A birth story. Hello again.

Well, my daughter is 15 weeks old, so it’s about time I crawled out of my maternity leave cave and put my birth story on paper. Or, uh, screen. I have been back to work for two weeks now and I am surviving. It’s even a little bit nice to get out of the house on a regular basis.

I have a lot of thoughts on being a new mom but that’s not what this post is about.  Having a baby is crazy. Let’s talk about that.

At 36 weeks, my doctor put me on bed rest because my amniotic fluid was low at a 7. While it wasn’t dangerously low (Between 7 and 25 is normal), it was low enough to take precautions because I was at risk for preeclampsia and a few other things according to a previous test they had done. So for a couple of days, I was off work, I had to cancel some appointments (goodbye, last pre-baby haircut), and I wasn’t supposed to venture out of the house much. Just me and my water bottle hanging on my couch. After 3 days, I was about to lose my mind. I was still doing work and also watching some Netflix (hey, Jane the Virgin!), but sitting around was mind-numbing. I also painted our front door (while sitting and drinking water) because I literally couldn’t sit around anymore. I am sure painting is not on the list of approved bed rest activities, but honestly at that point, I wasn’t too worried about it.

The Wednesday of that week, the babe had not been moving as much as normal, so we went in to Labor and Delivery, per my doctor’s instructions. The baby was fine, but we saw that my fluid was still low. It was higher, at a 9, but not as high as I had hoped. I kept chugging water. I kept not really moving.

At my 37 week appointment, August 1, I was sure that sitting and hydrating had done it’s job and I would be off to work. So, I went to the appointment freshly showered and in a dress. I went in for the ultrasound and the tech, Debbie, was ready to go. She told me that she could see on the screen that I was having contractions. Which I thought were just Braxton-Hicks but were actual contractions. She is usually a chatty Kathy so I was concerned when she suddenly stopped talking. I knew the baby was okay – she had assured me – and as always, I could see her dancing on the screen. But Debbie said she needed to talk to my doctor about something and left the room. My husband and my mom were both in the room with me and we kind of all just awkwardly looked at each other. I said, “that doesn’t seem good.” And everyone agreed. Then I proceeded to read the screen of the ultrasound that was left up. I was getting good at that since I had so many at the end of my pregnancy. Some quick math told me that my fluid had not corrected at all while on bed rest, but instead had dropped.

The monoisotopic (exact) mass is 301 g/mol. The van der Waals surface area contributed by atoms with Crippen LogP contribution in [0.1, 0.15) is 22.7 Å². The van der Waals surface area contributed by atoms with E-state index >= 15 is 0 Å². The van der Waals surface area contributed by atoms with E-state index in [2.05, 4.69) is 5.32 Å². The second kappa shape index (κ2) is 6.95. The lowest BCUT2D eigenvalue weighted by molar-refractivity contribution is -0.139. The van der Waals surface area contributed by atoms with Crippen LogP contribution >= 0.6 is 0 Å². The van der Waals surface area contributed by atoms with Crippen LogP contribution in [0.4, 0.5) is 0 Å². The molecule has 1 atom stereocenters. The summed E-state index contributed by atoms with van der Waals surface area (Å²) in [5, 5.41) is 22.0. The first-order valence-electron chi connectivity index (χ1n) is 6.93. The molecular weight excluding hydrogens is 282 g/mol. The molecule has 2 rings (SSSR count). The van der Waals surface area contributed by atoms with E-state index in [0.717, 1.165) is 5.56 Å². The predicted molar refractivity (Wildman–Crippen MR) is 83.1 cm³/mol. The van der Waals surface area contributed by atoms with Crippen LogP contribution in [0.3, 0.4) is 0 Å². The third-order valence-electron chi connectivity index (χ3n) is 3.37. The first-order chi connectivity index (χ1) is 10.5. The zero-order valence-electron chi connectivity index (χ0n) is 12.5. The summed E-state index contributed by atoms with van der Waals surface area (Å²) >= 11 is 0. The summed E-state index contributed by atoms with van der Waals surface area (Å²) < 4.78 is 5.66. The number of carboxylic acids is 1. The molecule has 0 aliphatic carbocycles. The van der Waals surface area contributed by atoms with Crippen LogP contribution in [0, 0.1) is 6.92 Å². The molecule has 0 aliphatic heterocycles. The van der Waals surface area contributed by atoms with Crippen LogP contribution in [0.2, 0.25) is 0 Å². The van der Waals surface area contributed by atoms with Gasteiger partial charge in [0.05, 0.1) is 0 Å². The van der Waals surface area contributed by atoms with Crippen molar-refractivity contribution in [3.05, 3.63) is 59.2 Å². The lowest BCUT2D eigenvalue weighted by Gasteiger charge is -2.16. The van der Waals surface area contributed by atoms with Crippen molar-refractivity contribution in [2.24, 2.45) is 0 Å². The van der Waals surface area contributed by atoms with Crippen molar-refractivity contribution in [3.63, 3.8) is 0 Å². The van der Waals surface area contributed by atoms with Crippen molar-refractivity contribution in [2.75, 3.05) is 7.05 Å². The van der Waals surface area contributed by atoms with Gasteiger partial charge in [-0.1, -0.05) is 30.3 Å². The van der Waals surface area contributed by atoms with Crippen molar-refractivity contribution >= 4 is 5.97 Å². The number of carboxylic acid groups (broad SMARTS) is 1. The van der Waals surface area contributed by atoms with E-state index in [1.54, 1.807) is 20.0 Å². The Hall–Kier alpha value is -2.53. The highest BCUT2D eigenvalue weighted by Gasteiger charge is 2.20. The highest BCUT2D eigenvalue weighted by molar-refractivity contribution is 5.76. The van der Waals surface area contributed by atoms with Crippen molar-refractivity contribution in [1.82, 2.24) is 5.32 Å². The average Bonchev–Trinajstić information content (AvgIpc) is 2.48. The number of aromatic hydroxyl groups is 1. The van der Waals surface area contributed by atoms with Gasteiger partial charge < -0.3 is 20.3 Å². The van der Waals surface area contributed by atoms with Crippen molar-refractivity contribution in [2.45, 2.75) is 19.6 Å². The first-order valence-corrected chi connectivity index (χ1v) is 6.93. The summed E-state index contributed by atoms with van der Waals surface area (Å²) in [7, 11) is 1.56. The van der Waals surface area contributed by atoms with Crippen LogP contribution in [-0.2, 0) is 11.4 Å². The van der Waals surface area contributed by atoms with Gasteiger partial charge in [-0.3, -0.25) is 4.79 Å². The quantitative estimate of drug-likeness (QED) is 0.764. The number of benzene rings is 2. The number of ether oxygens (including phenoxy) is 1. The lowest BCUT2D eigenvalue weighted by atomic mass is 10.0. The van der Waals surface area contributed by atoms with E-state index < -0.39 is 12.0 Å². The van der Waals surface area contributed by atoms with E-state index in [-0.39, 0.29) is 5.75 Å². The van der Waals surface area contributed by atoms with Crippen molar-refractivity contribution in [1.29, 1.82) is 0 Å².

We were ushered into a room with my doctor to discuss the ultrasound results. She said my fluid was only at a 2 (crazy low…a 7 is low). And then she said we had a couple of options. One – go to the hospital and check my fluid again with their fancy machine to be sure the number was correct. Two – have a baby tomorrow.

I looked at my husband. I looked at my mom. Then I said “I guess we are having a baby tomorrow.” It honestly seemed silly to me to recheck the fluid. Debbie had checked it several times. And I knew it had just been going down since I was in Labor and Delivery. So, without much consideration, I decided it was go-time. On the outside, I was confident and ready. On the inside, I was just yelling “SHITTTTT OMG WTF FRICK.” One comfort was that my OB was on call the next day, so she would be delivering my baby. I felt really good about that.

I called my dad. I called my brother. I made arrangements to take our dogs to my mom’s house. I called my boss to let her know I would see her in November. I went home and I nervously tried to finish three weeks worth of work in my kitchen while I ate a bagel. I finished packing my bag. And off we went to the hospital.

They gave me Cervadil first to get me started around 5:30 that evening. My mom and step dad brought me Chick Fil-A. What a last meal! And then I just hung out and watched Blue Bloods. My poor husband slept in a recliner, kind of. In the morning, August 2, they started me on Pitocin around 9:30. Then I waited. The labor wasn’t terrible but it wasn’t enjoyable at all. I progressed pretty consistently at about 1 cm. per hour, which felt like forever. Then my contractions really kicked in and that was miserable. I waited until I was about 6 cm. to get the epidural and not a damn moment too soon. Not sure why I was trying to be a hero. I had chills for hours, from the epidural. I don’t handle medicine really well sometimes. That part was hard. I was so cold and I was shivering. I was covered in warm blankets but nothing helped. The epidural also only took on the right half of my body at first. They had me lay on my side and eventually, I was numb. It was blissful.